'Hobby Lobby' ruling allows US businesses to object to health insurance coverage of birth control

Supreme Court judgment a victory for pro-life groups

David Usborne
Tuesday 01 July 2014 07:18
The decision means that employees will have to obtain certain forms of birth control from other sources
The decision means that employees will have to obtain certain forms of birth control from other sources

Faith and religion inserted themselves squarely into American political discourse today as a divided Supreme Court ruled narrowly that corporations operated by owners with strong religious beliefs should not be obliged under President Barack Obama’s healthcare law to provide insurance coverage that includes benefits for contraception.

The 5-4 decision, with all four usually liberal justices dissenting, is a bruise on the face of President Obama’s healthcare law that is widely seen as his most important achievement since becoming president. It will be celebrated as a victory by the pro-life, anti-abortion lobby and open the door to possible flood of new suits.

The court held that obliging all companies, even those owned by devout believers, to provide free contraception for female employees is a violation of laws that protect freedom of religion. The principal case before the justices had been brought by Hobby Lobby, a national chain of craft shops owned by an evangelical Christian family.

Legal experts contended that the ruling essentially confers on corporations in America the ability to have religious faith, alongside other evidently faith-based institutions like churches and some charities. The majority ruling was read by Associate Justice Samuel Alito, who sits on the court’s conservative wing. It was supported notably by Chief Justice John Roberts who two years ago dismayed conservatives by joining the other side in a far more significant ruling which, had it gone the other way, might have led to the unraveling of Obamacare entirely.

But Justice Ruth Bader Ginsberg said in her dissent that the Hobby Lobby ruling might on its own have “potentially sweeping” implications because it will hinder the government’s efforts to ensure that the universal healthcare law is implemented consistently across the American workplace. “And it discounts the disadvantages religion-based opt outs impose on others, in particular, employees who do not share their employer's religious beliefs,” she argued.

Critics of the decision noted that while Hobby Lobby is owned by evangelical Christians, it could have far more troubling consequences for employees of companies owned by followers of churches like the Jehovah’s Witnesses or Christian Scientists, who could object to offering workers insurance for healthcare of any description.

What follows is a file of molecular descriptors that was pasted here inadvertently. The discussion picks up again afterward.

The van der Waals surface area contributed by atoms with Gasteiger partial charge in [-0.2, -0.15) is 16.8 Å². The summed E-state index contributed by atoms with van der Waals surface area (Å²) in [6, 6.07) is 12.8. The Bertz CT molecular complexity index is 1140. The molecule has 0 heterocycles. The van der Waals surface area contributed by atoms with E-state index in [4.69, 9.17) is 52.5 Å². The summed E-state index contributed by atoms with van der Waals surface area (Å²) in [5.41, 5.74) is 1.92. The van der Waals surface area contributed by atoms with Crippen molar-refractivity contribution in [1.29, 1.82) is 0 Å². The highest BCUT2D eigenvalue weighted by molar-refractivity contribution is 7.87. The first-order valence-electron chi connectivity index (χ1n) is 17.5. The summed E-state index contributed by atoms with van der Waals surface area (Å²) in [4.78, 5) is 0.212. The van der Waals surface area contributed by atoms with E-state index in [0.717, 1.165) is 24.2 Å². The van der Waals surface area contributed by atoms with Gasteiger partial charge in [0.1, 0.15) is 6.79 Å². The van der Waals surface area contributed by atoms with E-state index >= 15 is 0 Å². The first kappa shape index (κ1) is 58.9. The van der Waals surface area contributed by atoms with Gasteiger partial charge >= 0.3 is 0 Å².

The case was focused on particular forms of birth control which are seen by some as being roughly equal to an abortion, for example types of intrauterine devices, IUDs, that intervene after a woman’s egg has been fertilised but before it has had a chance to embed in her womb, or emergency, after-the-fact options like Plan B.

The majority ruling held that the government would have other ways of making sure that female employees working for companies such as Hobby Lobby are covered for contraceptive options either by paying for that portion of their insurance itself or arranging with insurance companies to offer it without asking the employees actually to pay for it.

Lawyers for the government had argued contraception choices are extremely price sensitive for a lot of women and limiting those options by offering religious-based opt-outs could endanger their health. Surveys for example have shown that women who might normally chose an IUD to prevent an unwanted pregnancy because they are known to be extremely effective, would often be put off if insurance no longer paid for it. The device can cost $1,000.

“Today’s decision jeopardises the health of women who are employed by these companies,” White House spokesman Josh Earnest said after the ruling came down. “We will work with Congress to make sure that any women affected by this decision will still have the same coverage of vital health services as everyone else.”


What was the Hobby Lobby’s problem exactly?

Under Obamacare all companies over a certain size are obligated to offer health insurance to all their employees and, as part of it, coverage for birth control. Hobby Lobby, owned by an evangelical husband and wife, contended that that violated their religious freedoms. The court, with a small conservative majority, agreed.

How big a blow is this to Obamacare?

This only deals with a small sliver of the law and its implementation. The vast majority of companies still won’t be thinking twice about offering contraceptive coverage to employees. And there should be ways to ensure that employees of places like Hobby Lobby have coverage for birth control without their bosses getting the bill.

Why the furore?

This is the first time that corporations have been deemed, under federal law, to have faith. There is a danger that this will trigger an avalanche of companies wanting to use alleged religious faith as an excuse to escape their Obamacare obligations. For many, the religious zeal of Hobby Lobby’s owners is almost beside the point. This is just a new opening for conservative Obama-haters to undermine the healthcare law, Mr Obama and his legacy.

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